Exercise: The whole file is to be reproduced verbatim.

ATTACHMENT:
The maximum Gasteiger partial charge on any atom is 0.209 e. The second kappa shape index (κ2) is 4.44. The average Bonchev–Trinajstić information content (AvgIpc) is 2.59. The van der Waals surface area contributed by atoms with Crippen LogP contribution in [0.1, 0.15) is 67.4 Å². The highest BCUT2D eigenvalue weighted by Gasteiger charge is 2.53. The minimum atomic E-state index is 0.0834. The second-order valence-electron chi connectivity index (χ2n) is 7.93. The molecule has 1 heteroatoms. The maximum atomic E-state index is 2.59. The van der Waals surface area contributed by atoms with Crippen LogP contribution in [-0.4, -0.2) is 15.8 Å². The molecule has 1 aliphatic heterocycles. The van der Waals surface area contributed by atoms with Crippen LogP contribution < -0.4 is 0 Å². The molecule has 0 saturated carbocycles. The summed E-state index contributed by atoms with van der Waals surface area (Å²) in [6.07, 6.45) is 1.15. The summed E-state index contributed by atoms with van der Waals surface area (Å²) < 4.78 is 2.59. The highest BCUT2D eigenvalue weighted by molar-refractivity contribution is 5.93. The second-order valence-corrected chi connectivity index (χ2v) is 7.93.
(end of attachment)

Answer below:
The maximum Gasteiger partial charge on any atom is 0.209 e. The second kappa shape index (κ2) is 4.44. The average Bonchev–Trinajstić information content (AvgIpc) is 2.59. The van der Waals surface area contributed by atoms with Crippen LogP contribution in [0.1, 0.15) is 67.4 Å². The highest BCUT2D eigenvalue weighted by Gasteiger charge is 2.53. The minimum atomic E-state index is 0.0834. The second-order valence-electron chi connectivity index (χ2n) is 7.93. The molecule has 1 heteroatoms. The maximum atomic E-state index is 2.59. The van der Waals surface area contributed by atoms with Crippen LogP contribution in [-0.4, -0.2) is 15.8 Å². The molecule has 1 aliphatic heterocycles. The van der Waals surface area contributed by atoms with Crippen LogP contribution < -0.4 is 0 Å². The molecule has 0 saturated carbocycles. The summed E-state index contributed by atoms with van der Waals surface area (Å²) in [6.07, 6.45) is 1.15. The summed E-state index contributed by atoms with van der Waals surface area (Å²) < 4.78 is 2.59. The highest BCUT2D eigenvalue weighted by molar-refractivity contribution is 5.93. The second-order valence-corrected chi connectivity index (χ2v) is 7.93.